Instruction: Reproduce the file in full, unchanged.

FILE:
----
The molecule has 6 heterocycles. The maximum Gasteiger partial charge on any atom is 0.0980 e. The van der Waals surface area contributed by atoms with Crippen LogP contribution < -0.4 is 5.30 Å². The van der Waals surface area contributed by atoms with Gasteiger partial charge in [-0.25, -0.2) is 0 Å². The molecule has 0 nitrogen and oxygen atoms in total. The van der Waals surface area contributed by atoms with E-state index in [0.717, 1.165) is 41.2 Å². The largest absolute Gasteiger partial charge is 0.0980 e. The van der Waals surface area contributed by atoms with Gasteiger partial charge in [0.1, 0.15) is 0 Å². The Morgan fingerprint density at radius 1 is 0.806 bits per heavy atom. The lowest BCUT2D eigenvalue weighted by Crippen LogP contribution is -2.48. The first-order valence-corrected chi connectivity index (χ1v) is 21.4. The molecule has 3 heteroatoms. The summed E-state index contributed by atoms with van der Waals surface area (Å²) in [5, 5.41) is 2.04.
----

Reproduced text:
The molecule has 6 heterocycles. The maximum Gasteiger partial charge on any atom is 0.0980 e. The van der Waals surface area contributed by atoms with Crippen LogP contribution < -0.4 is 5.30 Å². The van der Waals surface area contributed by atoms with Gasteiger partial charge in [-0.25, -0.2) is 0 Å². The molecule has 0 nitrogen and oxygen atoms in total. The van der Waals surface area contributed by atoms with E-state index in [0.717, 1.165) is 41.2 Å². The largest absolute Gasteiger partial charge is 0.0980 e. The van der Waals surface area contributed by atoms with Gasteiger partial charge in [0.1, 0.15) is 0 Å². The Morgan fingerprint density at radius 1 is 0.806 bits per heavy atom. The lowest BCUT2D eigenvalue weighted by Crippen LogP contribution is -2.48. The first-order valence-corrected chi connectivity index (χ1v) is 21.4. The molecule has 3 heteroatoms. The summed E-state index contributed by atoms with van der Waals surface area (Å²) in [5, 5.41) is 2.04.